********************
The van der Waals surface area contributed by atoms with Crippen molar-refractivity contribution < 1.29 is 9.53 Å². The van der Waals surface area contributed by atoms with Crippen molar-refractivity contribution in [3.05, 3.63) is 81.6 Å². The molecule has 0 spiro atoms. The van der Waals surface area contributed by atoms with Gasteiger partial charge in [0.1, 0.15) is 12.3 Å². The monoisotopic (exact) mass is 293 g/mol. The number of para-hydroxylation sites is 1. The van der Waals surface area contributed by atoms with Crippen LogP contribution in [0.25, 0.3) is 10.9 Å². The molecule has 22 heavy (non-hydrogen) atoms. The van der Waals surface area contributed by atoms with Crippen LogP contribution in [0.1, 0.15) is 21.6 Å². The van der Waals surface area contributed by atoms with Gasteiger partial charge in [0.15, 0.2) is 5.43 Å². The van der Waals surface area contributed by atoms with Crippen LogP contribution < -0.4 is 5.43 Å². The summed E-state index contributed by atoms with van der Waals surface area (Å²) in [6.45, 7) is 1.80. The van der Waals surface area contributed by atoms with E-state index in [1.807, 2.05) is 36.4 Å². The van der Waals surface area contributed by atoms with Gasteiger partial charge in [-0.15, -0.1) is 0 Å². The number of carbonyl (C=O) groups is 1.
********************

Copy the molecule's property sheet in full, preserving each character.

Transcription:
The van der Waals surface area contributed by atoms with Crippen molar-refractivity contribution < 1.29 is 9.53 Å². The van der Waals surface area contributed by atoms with Crippen molar-refractivity contribution in [3.05, 3.63) is 81.6 Å². The molecule has 0 spiro atoms. The van der Waals surface area contributed by atoms with Gasteiger partial charge in [0.1, 0.15) is 12.3 Å². The monoisotopic (exact) mass is 293 g/mol. The number of para-hydroxylation sites is 1. The van der Waals surface area contributed by atoms with Crippen LogP contribution in [0.25, 0.3) is 10.9 Å². The molecule has 22 heavy (non-hydrogen) atoms. The van der Waals surface area contributed by atoms with Crippen LogP contribution in [0.1, 0.15) is 21.6 Å². The van der Waals surface area contributed by atoms with Gasteiger partial charge in [0.15, 0.2) is 5.43 Å². The van der Waals surface area contributed by atoms with Crippen LogP contribution < -0.4 is 5.43 Å². The summed E-state index contributed by atoms with van der Waals surface area (Å²) in [6.45, 7) is 1.80. The van der Waals surface area contributed by atoms with E-state index in [1.807, 2.05) is 36.4 Å². The van der Waals surface area contributed by atoms with Gasteiger partial charge in [-0.15, -0.1) is 0 Å². The number of carbonyl (C=O) groups is 1.